Megan is a 20-something woman who arrives at her first therapy session complaining of “ADHD” and mild “anxiety.”  She gets easily distracted studying for her college classes, can’t seem to complete tasks on time, and gets a bit panicky when she fears failing in any way.

She does recognize that she avoids conflict and is unassertive in many ways in her life, especially with family members.

When we start to explore her conflict avoiding patterns, she is able to note that she does not want to hurt the feelings of others, so she often chooses not to speak up.

Since we learn our relationship patterns from our family of origin, I have her try to remember how she related to her parents. Her father is described as “depressed and sat on the couch all day.”  She describes her mother as “having ADHD,” being very impulsive, and not listening to Megan when she talks. With some exploration, Megan recalls that as a child she had to accommodate her mother’s needs first, rather than her own. Clearly, Megan felt emotionally disconnected from her parents who did not attune to her needs and concerns in a consistent and empathic way.

Frequently, when children do not feel “heard” as children, they grow up overly concerned about the needs of others. Children are naturally approval seeking, especially with caregivers, so if that approval is not forthcoming on a regular basis, they may “turn up” this tendency and become highly sensitive to rejection and overly eager for connection.

This much is well known in psychology. So, how does this affect anxiety?

Megan’s fears of conflict and reluctance to be assertive are related to her desire to not hurt the feelings of others. If she considers speaking up or does speak up, this triggers feelings of guilt, along with somatic symptoms of stomach aches and headaches and general anxiety.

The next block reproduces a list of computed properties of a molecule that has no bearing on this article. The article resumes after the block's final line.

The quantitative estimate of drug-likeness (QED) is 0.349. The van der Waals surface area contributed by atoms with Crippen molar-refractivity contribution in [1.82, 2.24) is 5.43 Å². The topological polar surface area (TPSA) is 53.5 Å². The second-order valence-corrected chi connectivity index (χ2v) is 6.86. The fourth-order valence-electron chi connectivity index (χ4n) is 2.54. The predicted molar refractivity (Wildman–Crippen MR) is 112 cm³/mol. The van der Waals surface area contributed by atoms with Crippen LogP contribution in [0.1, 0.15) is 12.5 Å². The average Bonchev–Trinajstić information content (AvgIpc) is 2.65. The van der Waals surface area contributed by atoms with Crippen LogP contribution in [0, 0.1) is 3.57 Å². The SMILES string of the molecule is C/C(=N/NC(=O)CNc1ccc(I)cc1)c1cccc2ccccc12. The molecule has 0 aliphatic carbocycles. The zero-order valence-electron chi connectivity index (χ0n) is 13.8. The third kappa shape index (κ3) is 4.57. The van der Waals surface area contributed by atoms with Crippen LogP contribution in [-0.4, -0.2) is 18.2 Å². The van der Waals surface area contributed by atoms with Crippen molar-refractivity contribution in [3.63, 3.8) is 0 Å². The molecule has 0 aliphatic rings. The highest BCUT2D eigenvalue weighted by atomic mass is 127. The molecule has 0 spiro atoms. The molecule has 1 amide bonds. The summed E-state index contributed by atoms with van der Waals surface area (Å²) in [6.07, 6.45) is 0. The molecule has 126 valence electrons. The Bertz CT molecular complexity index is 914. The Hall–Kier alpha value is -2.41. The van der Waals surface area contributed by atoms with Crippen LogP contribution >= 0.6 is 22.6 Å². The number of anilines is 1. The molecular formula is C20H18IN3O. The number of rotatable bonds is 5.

Guilt and shame are prosocial emotions that can be healthy, in that they help us conform to social norms.

But Megan, and others like her, are hypersensitive to offending others and feel guilty even considering being assertive. This can lead to negative, critical, or self-doubting thoughts about herself: “I am too mean,” “I am not a good person,” “I should be more tolerant,” “I don’t have the right to speak up,” or “Maybe I shouldn’t have said anything, because now she is mad.”

To the brain, these self-critical thoughts trigger the limbic system and the “fight-flight-freeze” response, resulting in “anxiety” aka fear.

Fear is the most powerful of human emotions because it is survival related, making it a very “sticky” emotion, meaning we easily remember fear-provoking experiences. (This was a way to help us to remember things like: “Don’t go near the watering hole, because that is where the lions hang out.”)

Raised by rejecting parents, Megan quickly learned as a child not to be “difficult” or “emotional” or “demanding” by expressing her needs.

As an adult, she avoids conflict in service of not offending others, but also in service of not triggering guilt in herself, along with the accompanying anxiety.  If a person feels she cannot speak up assertively in self-protection, it can lead to fear. In contrast, setting boundaries with others provides a feeling of safety.

The solution is to observe in a mindful, nonjudgmental and accepting way how conflict makes you feel. Try to discern to fear and guilt/shame as connecting emotions, and the resulting conflict avoidance.

I coached Megan on assertiveness skills to speak up calmly and appropriately to those in her life. This can improved a sense of empowerment that reduces anxiety or fear.

So many of what is now labeled as a “mental disorder,” like “ADHD” and “anxiety,” are really just normal human reactions gone a bit overboard. And the experiences of guilt and shame consistently pop up as the real reasons for anxiety, depression and other “mental disorders.”

…be kind to yourself!


“ADHD” is Not a Disease

Anger: A Sign of Fear of Conflict

Conflict Management Using Assertive Silence



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